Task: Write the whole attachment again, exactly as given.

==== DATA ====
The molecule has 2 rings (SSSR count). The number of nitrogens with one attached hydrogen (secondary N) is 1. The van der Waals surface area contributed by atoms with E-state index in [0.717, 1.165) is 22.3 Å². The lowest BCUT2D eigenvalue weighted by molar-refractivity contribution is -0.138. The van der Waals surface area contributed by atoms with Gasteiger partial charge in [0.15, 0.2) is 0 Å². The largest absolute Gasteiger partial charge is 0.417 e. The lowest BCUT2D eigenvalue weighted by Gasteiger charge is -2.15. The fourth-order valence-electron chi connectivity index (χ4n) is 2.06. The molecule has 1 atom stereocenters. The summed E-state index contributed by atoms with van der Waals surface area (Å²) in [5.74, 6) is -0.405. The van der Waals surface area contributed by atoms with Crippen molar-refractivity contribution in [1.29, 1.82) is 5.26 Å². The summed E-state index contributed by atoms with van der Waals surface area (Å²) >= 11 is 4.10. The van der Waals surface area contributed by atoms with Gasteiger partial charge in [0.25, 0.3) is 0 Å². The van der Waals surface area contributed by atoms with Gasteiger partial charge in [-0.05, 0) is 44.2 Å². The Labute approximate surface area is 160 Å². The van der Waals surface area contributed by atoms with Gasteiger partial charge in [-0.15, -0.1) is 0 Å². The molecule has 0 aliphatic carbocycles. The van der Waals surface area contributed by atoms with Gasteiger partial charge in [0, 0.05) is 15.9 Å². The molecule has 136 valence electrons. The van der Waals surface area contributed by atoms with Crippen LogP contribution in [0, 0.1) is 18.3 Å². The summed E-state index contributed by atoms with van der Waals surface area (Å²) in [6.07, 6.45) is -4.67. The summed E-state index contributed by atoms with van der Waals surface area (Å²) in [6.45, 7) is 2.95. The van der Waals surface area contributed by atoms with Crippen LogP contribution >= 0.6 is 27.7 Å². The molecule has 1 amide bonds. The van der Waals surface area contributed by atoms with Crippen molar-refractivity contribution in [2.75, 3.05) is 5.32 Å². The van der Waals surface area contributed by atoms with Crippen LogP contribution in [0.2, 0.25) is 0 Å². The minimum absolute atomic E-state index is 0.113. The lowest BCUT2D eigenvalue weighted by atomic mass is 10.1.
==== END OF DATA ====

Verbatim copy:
The molecule has 2 rings (SSSR count). The number of nitrogens with one attached hydrogen (secondary N) is 1. The van der Waals surface area contributed by atoms with E-state index in [0.717, 1.165) is 22.3 Å². The lowest BCUT2D eigenvalue weighted by molar-refractivity contribution is -0.138. The van der Waals surface area contributed by atoms with Gasteiger partial charge in [0.15, 0.2) is 0 Å². The largest absolute Gasteiger partial charge is 0.417 e. The lowest BCUT2D eigenvalue weighted by Gasteiger charge is -2.15. The fourth-order valence-electron chi connectivity index (χ4n) is 2.06. The molecule has 1 atom stereocenters. The summed E-state index contributed by atoms with van der Waals surface area (Å²) in [5.74, 6) is -0.405. The van der Waals surface area contributed by atoms with Crippen molar-refractivity contribution in [1.29, 1.82) is 5.26 Å². The summed E-state index contributed by atoms with van der Waals surface area (Å²) >= 11 is 4.10. The van der Waals surface area contributed by atoms with Gasteiger partial charge in [0.25, 0.3) is 0 Å². The van der Waals surface area contributed by atoms with Gasteiger partial charge in [-0.05, 0) is 44.2 Å². The Labute approximate surface area is 160 Å². The van der Waals surface area contributed by atoms with Gasteiger partial charge in [-0.15, -0.1) is 0 Å². The molecule has 0 aliphatic carbocycles. The van der Waals surface area contributed by atoms with Gasteiger partial charge in [0, 0.05) is 15.9 Å². The molecule has 136 valence electrons. The van der Waals surface area contributed by atoms with Crippen LogP contribution in [0, 0.1) is 18.3 Å². The summed E-state index contributed by atoms with van der Waals surface area (Å²) in [6.07, 6.45) is -4.67. The summed E-state index contributed by atoms with van der Waals surface area (Å²) in [6.45, 7) is 2.95. The van der Waals surface area contributed by atoms with Crippen LogP contribution >= 0.6 is 27.7 Å². The molecule has 1 amide bonds. The van der Waals surface area contributed by atoms with Crippen molar-refractivity contribution in [2.75, 3.05) is 5.32 Å². The van der Waals surface area contributed by atoms with Crippen LogP contribution in [0.2, 0.25) is 0 Å². The minimum absolute atomic E-state index is 0.113. The lowest BCUT2D eigenvalue weighted by atomic mass is 10.1.